Here's a scan of the entire package:

 As you can see from the scans, there are no song titles. In fact, the only way I could distinguish the A-side from the B-side was from markings scratched into the trail-off grooves.

 The tracks on the A-side are:

  1. ) 0:29 (spoken introduction)
  2. ) 1:03 Ja-da
  3. ) 0:50 Has Anybody Seen My Girl?
The song "Ja-Da", written by Bob Carleton at the end of World War I, is here only as the chorus. If this was recorded in the late 1940's, when Wolverton had a radio show, it might have been inspired by a 1947 version by Frank Sinatra and Peggy Lee. He also might have been singing it from memory, which would explain the missing verses. "Has Anybody Seen My Girl?" has been reworked many times from its first appearance before the war until the mid-20's. Wolverton's own personal tweek ("But oh, what those five feet could do...") evokes a mental image of a five-legged freak from one of his drawings.
 The tracks on the B-side are:

  1. ) 0:20 (spoken introduction)
  2. ) 3:06 I'm Always Chasing Rainbows
  3. ) 0:06 (quip)

The song "I'm Always Chasing Rainbows" also dates back to World War I. The lyrics were written by Joe McCarthy (no, not THAT one) to a tune by Chopin, although it's credited to Harry Carroll who arranged it for vaudeville audiences. There were numerous recorded versions of this song including three different versions that became hits in 1946 alone, which probably prompted this version. Wolverton's radio show was on just a few years later.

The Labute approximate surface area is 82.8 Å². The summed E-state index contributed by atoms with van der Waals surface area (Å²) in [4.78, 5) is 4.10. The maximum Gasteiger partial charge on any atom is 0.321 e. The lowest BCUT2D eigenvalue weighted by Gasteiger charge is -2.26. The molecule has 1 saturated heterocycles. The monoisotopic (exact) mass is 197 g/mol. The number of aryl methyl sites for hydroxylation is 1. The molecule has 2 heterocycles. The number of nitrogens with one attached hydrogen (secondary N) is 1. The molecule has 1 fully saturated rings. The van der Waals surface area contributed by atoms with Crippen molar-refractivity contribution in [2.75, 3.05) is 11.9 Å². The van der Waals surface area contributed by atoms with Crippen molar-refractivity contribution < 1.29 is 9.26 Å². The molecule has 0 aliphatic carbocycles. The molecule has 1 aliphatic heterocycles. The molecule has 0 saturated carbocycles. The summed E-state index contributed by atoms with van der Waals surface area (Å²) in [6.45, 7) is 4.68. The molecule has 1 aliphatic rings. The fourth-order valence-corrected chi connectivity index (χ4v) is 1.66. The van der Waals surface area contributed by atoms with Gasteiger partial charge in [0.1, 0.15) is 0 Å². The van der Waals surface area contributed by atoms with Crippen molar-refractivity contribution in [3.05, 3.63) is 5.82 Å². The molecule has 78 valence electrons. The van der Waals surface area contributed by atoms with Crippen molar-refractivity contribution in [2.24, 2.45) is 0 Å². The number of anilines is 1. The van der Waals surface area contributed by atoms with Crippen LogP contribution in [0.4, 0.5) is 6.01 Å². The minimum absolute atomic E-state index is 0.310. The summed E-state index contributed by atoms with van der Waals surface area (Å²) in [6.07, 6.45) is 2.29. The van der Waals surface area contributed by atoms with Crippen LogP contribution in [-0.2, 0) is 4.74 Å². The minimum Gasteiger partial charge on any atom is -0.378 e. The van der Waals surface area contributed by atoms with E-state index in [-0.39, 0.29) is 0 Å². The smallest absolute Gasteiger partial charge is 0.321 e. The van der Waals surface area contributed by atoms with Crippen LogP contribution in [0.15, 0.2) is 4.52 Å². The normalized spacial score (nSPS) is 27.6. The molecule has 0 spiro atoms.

The spoken bits are oddball humor. I'm hoping that any surviving recordings are preserved (if they still can be) and transferred to digital storage so that they can be put online. I'm sure that getting clearance for popular tunes, even excerpts or parody versions, must be a nightmare. It may need to be exhibited at a museum of broadcasting history of some sort.

Tuesday, April 25, 2017

0003: Past Futures

The cover scan below is from the 1989 promotional comic "Dark Horse Futures" (hence this post's title).

A quick Google Image search shows several instances of this cover ("...from Hard Boiled by Geof Darrow", according to the inside front cover), but no other possible sources. That suggests that the art is unique but with all the websites dealing in original art these days I'm sort of surprised that it hasn't shown up in any other form on the internet.

Anyway, Hard Boiled went on to become pretty famous, as did many of the features in this 32-page newsprint promo. Only the front cover is in color, the rest in B&W. Some of the titles touted were already being published when this came out (Concrete, Aliens, Flaming Carrot, Mr. Monster, etc.) and others were imminent. A few, however,,, well, I admit I have no idea what happened to them. (This is the point where Mickey Rooney and Judy Garland burst in and say, "Hey gang, we've got everything we need to start our very own rumor! My uncle will let us use his barn, and we can sell tickets!") Cast your rheumy third eye on this little oddity:

A six-issue color series? Not that I ever saw, and I ravenously seek out whatever I can find from those first ten years of Dark Horse. I don't even remember seeing ads for that. In cases like this (and there are a lot of them once you start digging into old fanzines and publisher solicitations) there are several possible explanations: